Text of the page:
Oliver Cole, assistant trainer to father Paul Cole in Whatcombe, has suggested that a relaxed view on entry requirements and a reduction in the costs incurred by those collecting visas to work in Britain could help alleviate the current staffing crisis in the horse racing industry.
The Head Lad at the Cole yard is Duilo Da Silva and the stable jockey is brother Raul Da Silva from Brazil. Oliver Cole believes that being able to entice more workers from abroad can have a major positive impact.
Cole has pointed out that when Head Lad, Da Silva came to Britain 14 years ago, his English test wasn’t so stringent and visas weren’t expensive but now that has all changed. Currently any workers from abroad looking to get into the horse racing industry will have to pay £2,800 compared to £350 in 2004.
Work riders and stable staff from South America are opting to head to Scandinavia, mainland Europe and Dubai where visas are easier to get hold of, leaving Britain with a potentially crippling shortage of staff.
Without sparking outrage, digging only fractionally beneath the surface of horse racing in Britain shows the reliance on foreign workers to keep the sport going and yet the outward support for Brexit from some corners does not abate.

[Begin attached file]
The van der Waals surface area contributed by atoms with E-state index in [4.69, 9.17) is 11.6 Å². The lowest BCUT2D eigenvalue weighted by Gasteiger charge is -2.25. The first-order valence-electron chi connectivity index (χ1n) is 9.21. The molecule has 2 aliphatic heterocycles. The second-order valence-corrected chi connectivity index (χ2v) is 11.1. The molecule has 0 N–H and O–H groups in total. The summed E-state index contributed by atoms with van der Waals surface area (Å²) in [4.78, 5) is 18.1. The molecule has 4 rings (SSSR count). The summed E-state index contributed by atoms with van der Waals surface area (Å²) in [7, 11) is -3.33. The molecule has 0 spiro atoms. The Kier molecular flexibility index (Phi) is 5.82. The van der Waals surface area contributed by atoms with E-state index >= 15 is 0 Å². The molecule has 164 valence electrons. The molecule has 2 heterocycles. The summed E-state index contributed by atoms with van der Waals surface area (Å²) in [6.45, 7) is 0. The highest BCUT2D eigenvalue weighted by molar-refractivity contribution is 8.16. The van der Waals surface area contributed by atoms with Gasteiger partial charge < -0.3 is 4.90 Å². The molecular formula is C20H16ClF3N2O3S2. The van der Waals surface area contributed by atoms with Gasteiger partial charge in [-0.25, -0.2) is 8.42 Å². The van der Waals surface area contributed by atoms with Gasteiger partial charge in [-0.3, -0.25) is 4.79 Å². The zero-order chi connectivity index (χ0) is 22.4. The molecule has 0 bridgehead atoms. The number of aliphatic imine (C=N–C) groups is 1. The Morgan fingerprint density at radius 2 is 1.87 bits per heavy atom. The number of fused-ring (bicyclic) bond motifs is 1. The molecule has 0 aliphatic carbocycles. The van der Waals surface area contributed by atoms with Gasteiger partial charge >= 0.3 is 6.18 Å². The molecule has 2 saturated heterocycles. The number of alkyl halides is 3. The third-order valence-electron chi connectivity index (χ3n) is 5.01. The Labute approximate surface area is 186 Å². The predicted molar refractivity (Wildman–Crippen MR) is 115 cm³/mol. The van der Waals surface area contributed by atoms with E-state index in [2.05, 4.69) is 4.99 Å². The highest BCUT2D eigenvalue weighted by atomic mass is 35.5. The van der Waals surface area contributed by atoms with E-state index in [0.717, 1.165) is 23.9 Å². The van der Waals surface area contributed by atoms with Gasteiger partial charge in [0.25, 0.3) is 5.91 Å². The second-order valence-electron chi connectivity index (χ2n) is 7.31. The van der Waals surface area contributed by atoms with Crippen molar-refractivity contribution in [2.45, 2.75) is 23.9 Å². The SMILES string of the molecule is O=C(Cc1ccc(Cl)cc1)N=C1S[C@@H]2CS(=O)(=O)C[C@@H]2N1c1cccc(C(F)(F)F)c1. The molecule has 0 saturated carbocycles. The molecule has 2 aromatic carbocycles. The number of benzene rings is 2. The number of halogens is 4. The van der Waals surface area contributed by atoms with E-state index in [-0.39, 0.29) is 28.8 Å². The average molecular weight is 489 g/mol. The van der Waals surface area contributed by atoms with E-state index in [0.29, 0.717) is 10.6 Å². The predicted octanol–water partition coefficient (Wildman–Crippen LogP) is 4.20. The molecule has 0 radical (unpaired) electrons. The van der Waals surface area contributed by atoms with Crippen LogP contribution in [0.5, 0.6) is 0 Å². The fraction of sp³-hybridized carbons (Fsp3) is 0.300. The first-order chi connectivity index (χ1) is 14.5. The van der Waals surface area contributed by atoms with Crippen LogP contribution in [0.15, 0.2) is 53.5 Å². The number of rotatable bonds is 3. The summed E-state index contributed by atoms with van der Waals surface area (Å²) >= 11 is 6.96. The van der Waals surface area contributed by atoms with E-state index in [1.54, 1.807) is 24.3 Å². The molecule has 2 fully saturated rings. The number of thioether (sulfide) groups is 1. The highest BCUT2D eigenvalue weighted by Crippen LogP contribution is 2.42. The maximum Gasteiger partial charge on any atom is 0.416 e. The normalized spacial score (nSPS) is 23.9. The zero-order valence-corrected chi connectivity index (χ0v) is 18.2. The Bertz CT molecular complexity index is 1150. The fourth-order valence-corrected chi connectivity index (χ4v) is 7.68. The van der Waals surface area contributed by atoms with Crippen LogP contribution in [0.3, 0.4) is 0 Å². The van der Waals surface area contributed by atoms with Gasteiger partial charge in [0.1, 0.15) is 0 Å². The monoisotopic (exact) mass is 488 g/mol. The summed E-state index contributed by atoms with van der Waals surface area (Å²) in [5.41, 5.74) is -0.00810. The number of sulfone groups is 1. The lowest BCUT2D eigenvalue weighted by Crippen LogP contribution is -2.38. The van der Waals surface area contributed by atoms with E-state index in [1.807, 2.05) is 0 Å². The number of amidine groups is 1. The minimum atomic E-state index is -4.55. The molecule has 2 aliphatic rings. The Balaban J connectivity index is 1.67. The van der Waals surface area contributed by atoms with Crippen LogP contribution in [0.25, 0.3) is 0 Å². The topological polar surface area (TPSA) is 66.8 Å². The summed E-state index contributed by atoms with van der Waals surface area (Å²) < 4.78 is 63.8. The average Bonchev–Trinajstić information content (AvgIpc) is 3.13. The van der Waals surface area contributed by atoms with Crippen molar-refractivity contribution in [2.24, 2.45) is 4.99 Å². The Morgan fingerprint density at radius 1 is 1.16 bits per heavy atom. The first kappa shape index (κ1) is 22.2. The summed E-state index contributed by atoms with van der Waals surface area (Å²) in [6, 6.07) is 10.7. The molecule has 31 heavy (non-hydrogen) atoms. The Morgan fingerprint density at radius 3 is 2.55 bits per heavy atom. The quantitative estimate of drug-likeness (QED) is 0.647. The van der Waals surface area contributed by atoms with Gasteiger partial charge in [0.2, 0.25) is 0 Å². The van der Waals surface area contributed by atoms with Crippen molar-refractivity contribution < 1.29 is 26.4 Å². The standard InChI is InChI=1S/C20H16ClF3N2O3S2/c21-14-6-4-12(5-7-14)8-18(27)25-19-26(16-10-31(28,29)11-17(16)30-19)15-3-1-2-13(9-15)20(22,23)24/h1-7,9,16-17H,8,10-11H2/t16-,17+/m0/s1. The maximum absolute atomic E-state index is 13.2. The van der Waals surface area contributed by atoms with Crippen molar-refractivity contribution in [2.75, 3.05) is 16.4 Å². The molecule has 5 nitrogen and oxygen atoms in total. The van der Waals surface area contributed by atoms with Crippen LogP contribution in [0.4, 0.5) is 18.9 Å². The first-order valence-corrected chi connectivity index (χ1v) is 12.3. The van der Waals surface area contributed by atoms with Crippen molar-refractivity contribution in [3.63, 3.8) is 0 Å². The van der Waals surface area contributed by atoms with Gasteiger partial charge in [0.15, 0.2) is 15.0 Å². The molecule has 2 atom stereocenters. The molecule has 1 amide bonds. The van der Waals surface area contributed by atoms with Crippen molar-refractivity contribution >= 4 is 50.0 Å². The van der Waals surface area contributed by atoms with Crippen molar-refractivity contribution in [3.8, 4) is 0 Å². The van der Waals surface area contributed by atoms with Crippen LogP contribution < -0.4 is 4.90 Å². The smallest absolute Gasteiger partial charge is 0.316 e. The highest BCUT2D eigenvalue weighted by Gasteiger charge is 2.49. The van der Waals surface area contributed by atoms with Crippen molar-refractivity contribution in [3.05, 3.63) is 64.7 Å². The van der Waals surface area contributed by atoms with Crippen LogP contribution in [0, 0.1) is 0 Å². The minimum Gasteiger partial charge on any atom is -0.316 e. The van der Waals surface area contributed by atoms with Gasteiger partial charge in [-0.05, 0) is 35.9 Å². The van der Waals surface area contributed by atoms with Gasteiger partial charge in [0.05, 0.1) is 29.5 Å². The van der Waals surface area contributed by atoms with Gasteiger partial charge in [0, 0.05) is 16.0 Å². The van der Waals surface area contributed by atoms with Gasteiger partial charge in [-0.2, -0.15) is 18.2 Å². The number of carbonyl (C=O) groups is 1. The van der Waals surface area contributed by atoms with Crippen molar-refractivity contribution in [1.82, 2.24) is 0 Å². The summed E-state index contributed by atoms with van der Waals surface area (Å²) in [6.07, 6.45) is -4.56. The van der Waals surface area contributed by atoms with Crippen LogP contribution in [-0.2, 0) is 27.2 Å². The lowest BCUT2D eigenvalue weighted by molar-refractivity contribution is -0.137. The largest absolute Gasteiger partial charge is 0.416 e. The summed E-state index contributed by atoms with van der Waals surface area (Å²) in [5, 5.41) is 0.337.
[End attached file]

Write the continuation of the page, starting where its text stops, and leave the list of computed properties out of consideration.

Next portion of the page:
As we’ve reported this week, not all trainers agree the staffing shortage is that big a deal frankly but the deeper question may be why the sport, or the individual owners, have allowed so many of the horses to be trained by so few trainers.
Rather than spreading the horses around different yards and importantly around different parts of the country, small towns like Newmarket have hundreds of horses that all need to be fed, treated and exercised, Until the talent is shared out more this staffing crisis will not go away.
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